Brian O'Neill, son of son of former PNG prime minister Peter O'Neil, at Point Piper. (Photo courtesy of AFR.COM)

SYDNEY, 11 JULY 2019 (FINANCIAL REVIEW) — The middle son of ousted Papua New Guinea prime minister Peter O’Neill is living in a $13 million (US$9 million) house on Sydney’s most expensive street as an investigation is set to begin into his father’s time in office.

Brian O’Neill, who is studying at university, has been living at the house in Wolseley Road, Point Piper since the start of last year. A commission of inquiry into his father’s role in the UBS loan affair is due to start within weeks.

The property is held in the name of Sir Theophilus Constantinou, a close associate of the former prime minister and one of PNG’s richest men.

Sir Theo has never lived at the house and when visiting Sydney stays at the Langham Hotel.

One potential avenue for investigators, to look into the waterside property, comes via the Sydney office of law firm Norton Rose Fulbright and one of its former partners, Vince Baudille, who acted on the house purchase in 2015.

Another Norton Rose partner, Anthony Latimer, advised the O’Neill government the previous year on an AUD$1.24 billion (US$863 million) loan from investment bank UBS to buy a 10 per cent stake in the ASX-listed Oil Search.

That deal is now the subject of a commission of inquiry in PNG, which has similar powers to a royal commission and is due to be convened within weeks.

Latimer and Baudille left Norton Rose at the same time in January last year for the Sydney office of international law firm Bird & Bird.

Latimer was the principal adviser to the O’Neill government on the UBS loan, which ultimately turned sour and cost PNG an estimated $420 million (US$292.5 million) after the Pacific nation was forced to sell its stake in Oil Search.

The new government in Port Moresby is looking into the circumstances in which O’Neill entered into the loan agreement and those, like Norton Rose, who helped facilitate it.

Kerenga Kua, PNG’s newly sworn-in Petroleum Minister and a former attorney-general, said the role of all those involved in the controversial loan would be examined.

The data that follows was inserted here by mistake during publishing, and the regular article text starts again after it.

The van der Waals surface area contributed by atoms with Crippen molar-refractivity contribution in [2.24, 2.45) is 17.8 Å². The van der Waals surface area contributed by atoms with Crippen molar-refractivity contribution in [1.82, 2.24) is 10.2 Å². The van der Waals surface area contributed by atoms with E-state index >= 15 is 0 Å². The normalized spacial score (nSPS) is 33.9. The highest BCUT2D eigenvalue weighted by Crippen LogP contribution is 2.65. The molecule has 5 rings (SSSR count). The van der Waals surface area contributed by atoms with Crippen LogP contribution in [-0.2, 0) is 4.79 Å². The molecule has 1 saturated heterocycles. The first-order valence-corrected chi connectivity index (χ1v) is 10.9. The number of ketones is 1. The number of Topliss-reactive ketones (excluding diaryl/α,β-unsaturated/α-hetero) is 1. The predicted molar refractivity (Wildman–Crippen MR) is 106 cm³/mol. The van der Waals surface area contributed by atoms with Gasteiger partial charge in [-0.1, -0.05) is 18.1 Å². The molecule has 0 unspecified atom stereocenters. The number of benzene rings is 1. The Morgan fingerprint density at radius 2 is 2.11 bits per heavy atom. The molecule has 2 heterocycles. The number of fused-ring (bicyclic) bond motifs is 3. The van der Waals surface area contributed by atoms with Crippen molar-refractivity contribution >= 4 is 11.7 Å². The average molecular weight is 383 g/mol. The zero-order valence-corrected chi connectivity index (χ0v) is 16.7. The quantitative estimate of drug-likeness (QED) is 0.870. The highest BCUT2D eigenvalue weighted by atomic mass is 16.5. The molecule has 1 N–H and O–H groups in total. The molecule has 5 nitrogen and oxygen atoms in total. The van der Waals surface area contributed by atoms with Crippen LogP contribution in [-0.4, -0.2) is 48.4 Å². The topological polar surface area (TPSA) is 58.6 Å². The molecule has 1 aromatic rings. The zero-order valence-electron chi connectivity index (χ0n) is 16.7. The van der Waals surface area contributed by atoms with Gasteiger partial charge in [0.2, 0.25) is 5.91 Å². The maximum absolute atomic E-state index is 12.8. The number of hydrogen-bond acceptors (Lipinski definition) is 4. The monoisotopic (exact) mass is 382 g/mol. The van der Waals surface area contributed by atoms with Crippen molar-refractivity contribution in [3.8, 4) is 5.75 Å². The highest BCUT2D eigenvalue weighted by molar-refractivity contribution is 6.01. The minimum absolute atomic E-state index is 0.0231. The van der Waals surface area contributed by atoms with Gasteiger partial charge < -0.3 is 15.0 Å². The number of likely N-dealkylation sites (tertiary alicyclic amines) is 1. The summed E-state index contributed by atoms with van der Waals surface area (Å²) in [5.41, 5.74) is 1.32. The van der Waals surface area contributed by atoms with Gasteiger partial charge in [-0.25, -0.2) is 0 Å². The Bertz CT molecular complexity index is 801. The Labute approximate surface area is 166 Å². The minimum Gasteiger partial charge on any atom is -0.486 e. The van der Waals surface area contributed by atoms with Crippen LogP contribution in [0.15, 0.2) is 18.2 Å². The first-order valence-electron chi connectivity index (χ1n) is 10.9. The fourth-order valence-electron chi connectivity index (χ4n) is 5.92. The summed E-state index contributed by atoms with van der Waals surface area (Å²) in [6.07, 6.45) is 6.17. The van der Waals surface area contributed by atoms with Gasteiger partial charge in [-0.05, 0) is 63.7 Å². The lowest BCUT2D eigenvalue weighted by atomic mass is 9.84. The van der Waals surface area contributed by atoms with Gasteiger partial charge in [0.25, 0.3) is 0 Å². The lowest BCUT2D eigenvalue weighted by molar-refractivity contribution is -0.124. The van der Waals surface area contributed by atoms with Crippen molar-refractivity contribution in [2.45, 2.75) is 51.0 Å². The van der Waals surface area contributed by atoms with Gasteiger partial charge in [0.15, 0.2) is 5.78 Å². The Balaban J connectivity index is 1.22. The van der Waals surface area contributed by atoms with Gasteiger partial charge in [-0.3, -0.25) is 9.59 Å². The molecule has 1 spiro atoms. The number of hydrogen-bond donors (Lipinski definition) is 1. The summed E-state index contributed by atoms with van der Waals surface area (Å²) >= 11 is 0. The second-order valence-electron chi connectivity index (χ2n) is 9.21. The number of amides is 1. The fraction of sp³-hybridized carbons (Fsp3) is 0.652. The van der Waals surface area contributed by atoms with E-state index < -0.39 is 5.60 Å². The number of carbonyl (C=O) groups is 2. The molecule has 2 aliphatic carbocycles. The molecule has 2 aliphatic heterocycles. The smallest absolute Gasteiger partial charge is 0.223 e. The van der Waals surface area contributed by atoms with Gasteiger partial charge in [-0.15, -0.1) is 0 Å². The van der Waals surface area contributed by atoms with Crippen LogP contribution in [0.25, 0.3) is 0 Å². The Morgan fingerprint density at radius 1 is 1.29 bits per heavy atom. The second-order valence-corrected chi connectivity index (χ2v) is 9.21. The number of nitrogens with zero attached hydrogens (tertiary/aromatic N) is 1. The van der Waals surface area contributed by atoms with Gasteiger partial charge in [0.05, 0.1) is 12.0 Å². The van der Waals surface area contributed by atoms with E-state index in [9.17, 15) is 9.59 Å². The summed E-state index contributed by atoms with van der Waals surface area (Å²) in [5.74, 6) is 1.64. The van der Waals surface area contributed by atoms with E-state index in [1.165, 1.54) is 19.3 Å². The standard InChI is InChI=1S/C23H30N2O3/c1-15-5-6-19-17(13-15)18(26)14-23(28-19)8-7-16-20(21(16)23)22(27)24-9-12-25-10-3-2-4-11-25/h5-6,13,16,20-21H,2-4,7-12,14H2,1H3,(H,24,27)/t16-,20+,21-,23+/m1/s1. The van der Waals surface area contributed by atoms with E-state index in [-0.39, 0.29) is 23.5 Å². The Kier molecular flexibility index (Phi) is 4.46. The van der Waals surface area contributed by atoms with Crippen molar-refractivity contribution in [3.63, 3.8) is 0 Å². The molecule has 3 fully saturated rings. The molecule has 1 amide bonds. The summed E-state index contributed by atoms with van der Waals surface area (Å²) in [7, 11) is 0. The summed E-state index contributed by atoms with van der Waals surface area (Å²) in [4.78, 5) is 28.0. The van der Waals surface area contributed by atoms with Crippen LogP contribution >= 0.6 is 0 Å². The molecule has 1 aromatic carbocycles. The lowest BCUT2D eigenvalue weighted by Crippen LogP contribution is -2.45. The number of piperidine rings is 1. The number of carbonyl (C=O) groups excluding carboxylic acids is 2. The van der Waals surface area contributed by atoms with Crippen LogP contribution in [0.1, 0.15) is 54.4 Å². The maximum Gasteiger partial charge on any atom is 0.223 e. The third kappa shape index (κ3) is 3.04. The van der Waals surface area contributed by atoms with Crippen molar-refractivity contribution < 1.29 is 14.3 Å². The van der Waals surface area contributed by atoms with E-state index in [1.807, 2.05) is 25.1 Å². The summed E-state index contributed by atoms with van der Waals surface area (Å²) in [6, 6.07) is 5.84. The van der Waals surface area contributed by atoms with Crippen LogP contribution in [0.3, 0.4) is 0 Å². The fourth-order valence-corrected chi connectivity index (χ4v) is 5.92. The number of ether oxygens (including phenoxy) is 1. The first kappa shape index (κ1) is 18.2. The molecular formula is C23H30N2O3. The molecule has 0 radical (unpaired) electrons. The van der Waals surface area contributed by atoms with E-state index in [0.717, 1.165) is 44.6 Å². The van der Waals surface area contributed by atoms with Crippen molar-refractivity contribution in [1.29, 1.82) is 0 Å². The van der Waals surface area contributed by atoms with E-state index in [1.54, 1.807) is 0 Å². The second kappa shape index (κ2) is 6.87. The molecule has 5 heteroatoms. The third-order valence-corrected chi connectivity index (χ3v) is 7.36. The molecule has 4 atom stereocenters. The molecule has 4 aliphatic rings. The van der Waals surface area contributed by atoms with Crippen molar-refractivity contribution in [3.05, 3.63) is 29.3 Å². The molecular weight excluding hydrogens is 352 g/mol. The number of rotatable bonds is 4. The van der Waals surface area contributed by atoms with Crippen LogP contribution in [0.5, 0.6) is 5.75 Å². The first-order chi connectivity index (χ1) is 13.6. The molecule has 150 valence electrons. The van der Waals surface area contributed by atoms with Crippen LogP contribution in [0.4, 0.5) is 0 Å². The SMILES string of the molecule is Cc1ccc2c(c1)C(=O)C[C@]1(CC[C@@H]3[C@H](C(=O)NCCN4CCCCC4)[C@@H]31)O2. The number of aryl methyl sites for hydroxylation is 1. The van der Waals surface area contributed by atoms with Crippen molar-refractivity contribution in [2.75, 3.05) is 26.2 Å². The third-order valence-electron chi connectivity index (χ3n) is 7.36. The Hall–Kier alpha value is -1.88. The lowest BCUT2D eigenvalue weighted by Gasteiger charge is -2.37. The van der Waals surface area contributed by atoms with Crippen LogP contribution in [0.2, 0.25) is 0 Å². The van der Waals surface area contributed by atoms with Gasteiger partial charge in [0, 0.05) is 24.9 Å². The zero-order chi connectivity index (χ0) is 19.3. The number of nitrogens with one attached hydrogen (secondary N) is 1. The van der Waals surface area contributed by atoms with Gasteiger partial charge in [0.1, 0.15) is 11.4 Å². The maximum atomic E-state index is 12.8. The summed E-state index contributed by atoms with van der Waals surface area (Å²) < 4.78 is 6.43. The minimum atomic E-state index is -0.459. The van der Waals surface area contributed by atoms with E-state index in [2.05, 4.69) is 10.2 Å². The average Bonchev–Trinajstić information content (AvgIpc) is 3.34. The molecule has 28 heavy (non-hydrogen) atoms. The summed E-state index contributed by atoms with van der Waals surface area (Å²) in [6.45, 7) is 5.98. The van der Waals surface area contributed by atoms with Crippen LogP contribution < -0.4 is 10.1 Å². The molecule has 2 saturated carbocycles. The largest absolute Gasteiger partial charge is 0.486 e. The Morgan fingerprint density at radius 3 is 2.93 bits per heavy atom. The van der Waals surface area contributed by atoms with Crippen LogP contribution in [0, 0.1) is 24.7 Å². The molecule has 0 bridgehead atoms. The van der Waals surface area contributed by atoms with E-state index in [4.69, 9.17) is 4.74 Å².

The Commission of Inquiry, which was announced by new Prime Minister James Marape late last month, will go beyond an earlier report by the Ombudsman Commission, which could only look into the role played by ministers and senior public servants, broadly defined as “leaders”.

“The Commission of Inquiry will now review the conduct of people who were not leaders,”Kua said.

He said it was misleading for those who fell outside the Ombudsman’s scope to say the report had made no findings against them, as UBS has done.

“Everybody who had a role to play will be the subject of scrutiny in this inquiry,” Kua said.

The Ombudsman extensively documented the role of UBS in the deal, as it did with Norton Rose and its then partner Latimer.

It passed no judgment on the firm’s legal advice or Latimer’s role in the deal, as this fell outside its scope.

A Norton Rose spokesman said: “It’s not for us to comment on matters related to our clients. As has been reported, there were a number of advisers on this transaction. We acted alongside a PNG law firm, and in accordance with our instructions.”

He said the firm had not been asked to respond to an inquiry.

It is expected the Commission of Inquiry, which is in the process of being set up, will examine payments to advisers.